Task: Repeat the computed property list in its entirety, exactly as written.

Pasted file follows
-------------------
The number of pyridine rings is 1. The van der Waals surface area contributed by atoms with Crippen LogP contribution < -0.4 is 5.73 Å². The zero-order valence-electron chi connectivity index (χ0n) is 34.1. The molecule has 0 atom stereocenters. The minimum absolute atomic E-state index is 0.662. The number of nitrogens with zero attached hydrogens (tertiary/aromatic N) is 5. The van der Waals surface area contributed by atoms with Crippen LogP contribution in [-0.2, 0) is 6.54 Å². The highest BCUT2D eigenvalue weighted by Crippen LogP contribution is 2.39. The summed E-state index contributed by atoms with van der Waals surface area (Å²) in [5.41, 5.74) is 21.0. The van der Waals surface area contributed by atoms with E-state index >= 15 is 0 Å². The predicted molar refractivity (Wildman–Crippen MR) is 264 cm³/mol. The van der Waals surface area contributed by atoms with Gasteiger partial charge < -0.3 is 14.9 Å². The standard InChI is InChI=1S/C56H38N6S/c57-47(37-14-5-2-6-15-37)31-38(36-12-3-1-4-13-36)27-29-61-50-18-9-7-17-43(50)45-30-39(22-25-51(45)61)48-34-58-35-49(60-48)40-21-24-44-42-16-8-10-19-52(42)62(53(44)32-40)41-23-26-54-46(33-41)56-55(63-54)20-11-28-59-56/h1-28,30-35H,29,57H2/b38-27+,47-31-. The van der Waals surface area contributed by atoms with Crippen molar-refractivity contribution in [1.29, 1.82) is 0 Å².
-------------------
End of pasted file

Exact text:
The number of pyridine rings is 1. The van der Waals surface area contributed by atoms with Crippen LogP contribution < -0.4 is 5.73 Å². The zero-order valence-electron chi connectivity index (χ0n) is 34.1. The molecule has 0 atom stereocenters. The minimum absolute atomic E-state index is 0.662. The number of nitrogens with zero attached hydrogens (tertiary/aromatic N) is 5. The van der Waals surface area contributed by atoms with Crippen LogP contribution in [-0.2, 0) is 6.54 Å². The highest BCUT2D eigenvalue weighted by Crippen LogP contribution is 2.39. The summed E-state index contributed by atoms with van der Waals surface area (Å²) in [5.41, 5.74) is 21.0. The van der Waals surface area contributed by atoms with E-state index >= 15 is 0 Å². The predicted molar refractivity (Wildman–Crippen MR) is 264 cm³/mol. The van der Waals surface area contributed by atoms with Gasteiger partial charge < -0.3 is 14.9 Å². The standard InChI is InChI=1S/C56H38N6S/c57-47(37-14-5-2-6-15-37)31-38(36-12-3-1-4-13-36)27-29-61-50-18-9-7-17-43(50)45-30-39(22-25-51(45)61)48-34-58-35-49(60-48)40-21-24-44-42-16-8-10-19-52(42)62(53(44)32-40)41-23-26-54-46(33-41)56-55(63-54)20-11-28-59-56/h1-28,30-35H,29,57H2/b38-27+,47-31-. The van der Waals surface area contributed by atoms with Crippen molar-refractivity contribution in [1.29, 1.82) is 0 Å².